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Illustrator: Javier Aguilar

With more stories of female harassment and #MeToo initiatives emerging daily, International Women's Day feels even more impactful this year. Here, in collaboration with our partner CHIME FOR CHANGE, is a look at yet another atrocity that is swept under the rug: physical abuse culminating in murder.

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Every three days In France, a woman is killed by her husband or ex-husband. Miscellaneous news articles are published in the media. Flashy headlines but little content as the press rarely investigates the nature of these violent acts. Over the course of almost a year, the French reporter have been looking back on the life of one of the 123 women that disappeared in 2016. By telling Géraldine Sohier’s story, killed on October 12, 2016 by her ex-husband, Laurène Daycard wanted to give a face and a voice to the many victims of femicide in France.

When someone dies, we like to tell stories about how wonderful a person was. In Géraldine Sohier’s case, her loved ones talk about a “bubbly, generous and funny” woman, “someone who brought joy to every occasion” and “only saw the good in people.” On October 12 at 5 pm, Géraldine's soon to be ex-husband, Éric Gallois suddenly showed up at her work place. He had a shotgun which he emptied on her. Their 10-year-old daughter was on the scene. Right before committing suicide, Gallois told the girl, “The gun is not for you, it’s only for grown-ups” while her mother was covered in blood. The little girl, now an orphan, was hospitalized for 8 days.

“My mother wasn’t happy but she always wanted to make everyone else happy."

The murder took place at the municipal library in Villers-Allerand, in the department of Marne. With its ancient stones, its bell tower and war memorial, the village is picture perfect. At the local school, there is only one class for all the children regardless of age and grades. Géraldine, a tall, blonde, 49-year-old woman, was very involved in the local community. That August, she'd taken a part-time job as a librarian. She was pleased because for years she had been going from one small job to another.

At home, she oversaw her two daughters’ educations. She also had two adult sons living on their own. Her best friend often said to her, “You will see, the day you achieve financial independence, you’ll have everything.” Until then, Éric had been the breadwinner of the family, alternating between periods of unemployment and agricultural jobs. He also owned some vineyards. Their separation began in July 2016 when Éric, known for his bad temper, threw his wife and their two children out onto the streets. The three of them only had time to grab a few things for school and some clothes before seeking refuge at Géraldine's mother Brigette's. After the couple separated, Géraldine was feeling better, finally taking some time for herself. She went to the hairdresser and started a diet. The day after the murder, the press reported on the story under the heading “In other news...”The regional paper, L’Union, titled its story “Drama in Villers-Allerand." The news agency AFP published a short article on the incident. The tone was factual and they spoke of a “family drama.”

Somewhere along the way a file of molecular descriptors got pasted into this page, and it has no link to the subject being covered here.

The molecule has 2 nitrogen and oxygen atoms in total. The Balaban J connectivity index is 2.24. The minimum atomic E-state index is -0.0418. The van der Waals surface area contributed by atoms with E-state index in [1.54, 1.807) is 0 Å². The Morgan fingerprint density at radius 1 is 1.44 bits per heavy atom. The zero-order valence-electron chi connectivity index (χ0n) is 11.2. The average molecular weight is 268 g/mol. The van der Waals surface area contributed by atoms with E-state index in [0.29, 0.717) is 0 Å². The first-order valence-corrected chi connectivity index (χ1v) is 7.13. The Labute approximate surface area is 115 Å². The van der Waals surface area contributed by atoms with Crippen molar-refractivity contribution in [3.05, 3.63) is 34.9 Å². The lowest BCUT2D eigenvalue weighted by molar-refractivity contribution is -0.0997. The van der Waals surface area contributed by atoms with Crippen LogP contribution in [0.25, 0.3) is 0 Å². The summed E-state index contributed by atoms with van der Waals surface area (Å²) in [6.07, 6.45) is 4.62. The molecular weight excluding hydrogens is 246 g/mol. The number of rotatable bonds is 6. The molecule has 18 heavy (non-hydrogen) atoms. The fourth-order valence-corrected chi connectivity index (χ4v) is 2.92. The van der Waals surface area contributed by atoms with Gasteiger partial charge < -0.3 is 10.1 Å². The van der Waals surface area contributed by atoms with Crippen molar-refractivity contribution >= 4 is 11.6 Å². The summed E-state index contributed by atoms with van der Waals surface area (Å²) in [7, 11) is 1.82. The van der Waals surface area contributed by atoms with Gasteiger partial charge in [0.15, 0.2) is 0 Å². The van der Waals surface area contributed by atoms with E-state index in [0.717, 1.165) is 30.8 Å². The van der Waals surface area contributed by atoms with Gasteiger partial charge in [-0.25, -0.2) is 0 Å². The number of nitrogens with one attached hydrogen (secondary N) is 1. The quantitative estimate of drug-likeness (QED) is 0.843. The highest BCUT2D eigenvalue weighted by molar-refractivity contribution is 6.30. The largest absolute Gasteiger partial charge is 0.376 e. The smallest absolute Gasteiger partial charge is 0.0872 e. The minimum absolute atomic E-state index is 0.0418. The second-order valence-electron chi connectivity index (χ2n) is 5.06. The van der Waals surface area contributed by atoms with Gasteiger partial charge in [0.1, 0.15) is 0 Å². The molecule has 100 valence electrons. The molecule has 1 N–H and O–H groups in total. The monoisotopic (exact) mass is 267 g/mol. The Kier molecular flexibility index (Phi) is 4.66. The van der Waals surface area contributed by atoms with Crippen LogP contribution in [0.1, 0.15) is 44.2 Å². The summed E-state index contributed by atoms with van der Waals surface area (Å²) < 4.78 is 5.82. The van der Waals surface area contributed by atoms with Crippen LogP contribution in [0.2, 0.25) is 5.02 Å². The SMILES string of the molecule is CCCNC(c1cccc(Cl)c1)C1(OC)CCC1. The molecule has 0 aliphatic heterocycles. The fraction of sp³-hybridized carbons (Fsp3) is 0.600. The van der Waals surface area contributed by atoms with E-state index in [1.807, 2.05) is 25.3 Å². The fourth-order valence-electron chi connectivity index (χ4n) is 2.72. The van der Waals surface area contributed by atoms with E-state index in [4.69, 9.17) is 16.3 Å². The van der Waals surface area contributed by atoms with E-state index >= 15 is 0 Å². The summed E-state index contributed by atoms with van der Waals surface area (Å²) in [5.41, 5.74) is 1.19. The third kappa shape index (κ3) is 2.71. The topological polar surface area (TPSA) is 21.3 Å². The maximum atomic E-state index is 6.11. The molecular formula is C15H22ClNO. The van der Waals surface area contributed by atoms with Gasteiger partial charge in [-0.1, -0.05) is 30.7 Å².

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Illustrator: Javier Aguilar

“We will not eliminate domestic violence without helping the perpetrators.”


The story was recounted like this on various sites, including Europe1, Paris Match, and Le Parisien. And then, it just vanished. Three months after Géraldine died, at the end of January 2017, I took the bus at Reims train station to meet with Géraldine's mother at her home in Tinqueux. My own country is almost an uncharted territory for me as a reporter. I have often travelled outside of France to report on the plight of being a woman in other countries. In Albania, I met women who had been forced to have an abortion because they were pregnant with girls (it’s called selective abortion). I also went to the Middle East to find out exactly what it's like to be a woman in the Islamic State of Iraq and conducted some interviews in Turkey regarding femicide. There, I learned that assassinations of women are most common after a separation or after asking for a divorce. So when I got back home, I started to collect newspaper clippings that reported on these kinds of incidents in France and realized that sadly, it’s almost just as common in my own country. That’s how I found myself aboard that bus.